My daughter would start with the memorized prayer, then go “off script” and talk to God. She learned to pray.
Concentrated time with Jesus and a faithful, beloved community such as the ones formed at camp are important for all of us.
I’m an Episcopal Youth Event parent. It matters that I stop, hear my daughter’s story – and listen for what God has done in it.
My daughter is learning to trust her sense of herself and her vocation. So am I.
Sacrificial love is an embodied faith lived for the benefit of other people.
Adults talk a lot to children. We teach and tell, instruct and correct, admonish and encourage. What would we learn if we listened?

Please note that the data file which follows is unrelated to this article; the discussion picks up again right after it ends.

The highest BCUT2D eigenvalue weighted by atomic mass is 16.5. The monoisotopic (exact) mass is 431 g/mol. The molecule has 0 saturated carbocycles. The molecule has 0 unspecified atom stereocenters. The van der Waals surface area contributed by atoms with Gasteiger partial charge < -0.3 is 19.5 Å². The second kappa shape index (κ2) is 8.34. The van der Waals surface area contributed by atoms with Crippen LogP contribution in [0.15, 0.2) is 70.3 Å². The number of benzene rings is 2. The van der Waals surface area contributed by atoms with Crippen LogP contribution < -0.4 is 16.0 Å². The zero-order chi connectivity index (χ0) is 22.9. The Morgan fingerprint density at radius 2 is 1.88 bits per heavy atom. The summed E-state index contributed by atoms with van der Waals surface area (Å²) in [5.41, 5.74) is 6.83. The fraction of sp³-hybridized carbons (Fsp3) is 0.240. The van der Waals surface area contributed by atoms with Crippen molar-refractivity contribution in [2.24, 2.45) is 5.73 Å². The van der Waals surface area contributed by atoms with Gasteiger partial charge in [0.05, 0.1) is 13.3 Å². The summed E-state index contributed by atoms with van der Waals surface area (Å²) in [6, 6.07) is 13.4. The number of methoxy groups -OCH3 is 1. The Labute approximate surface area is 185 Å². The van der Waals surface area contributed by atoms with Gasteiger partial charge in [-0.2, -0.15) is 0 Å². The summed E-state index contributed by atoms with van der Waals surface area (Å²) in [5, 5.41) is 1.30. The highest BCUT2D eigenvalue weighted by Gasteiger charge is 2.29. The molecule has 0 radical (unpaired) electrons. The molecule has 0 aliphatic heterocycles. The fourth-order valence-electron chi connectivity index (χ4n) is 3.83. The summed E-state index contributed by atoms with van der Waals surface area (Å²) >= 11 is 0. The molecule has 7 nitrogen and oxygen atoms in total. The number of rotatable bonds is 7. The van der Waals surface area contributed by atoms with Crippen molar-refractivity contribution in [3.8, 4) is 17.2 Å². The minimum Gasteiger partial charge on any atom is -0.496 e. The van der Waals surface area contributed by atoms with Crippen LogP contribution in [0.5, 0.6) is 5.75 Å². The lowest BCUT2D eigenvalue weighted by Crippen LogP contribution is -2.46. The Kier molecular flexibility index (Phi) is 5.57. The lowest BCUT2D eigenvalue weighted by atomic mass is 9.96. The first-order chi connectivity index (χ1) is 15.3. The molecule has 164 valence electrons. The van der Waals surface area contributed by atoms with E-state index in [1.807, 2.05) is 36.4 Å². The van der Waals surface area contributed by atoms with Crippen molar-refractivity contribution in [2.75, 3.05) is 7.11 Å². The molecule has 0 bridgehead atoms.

The call to go into the world in ministry in Christ’s name is for our children too. How can we help them grow into it?
I started to very intentionally work prayer into our daily conversation in ways that didn’t feel forced or hokey.
Adults have much to offer to teens, and teens have much to teach us. This is hard work. Let’s get started.
Two weeks ago, I wrote a blog post questioning whether or not kids should be forced to attend church. The feedback was overwhelmingly in favor of taking kids to church, for a variety of reasons. If we say we want kids to come to church, then stop engaging them, our actions don’t match up with our words. Just what are we prepared to do to keep kids, teens, and young adults in church?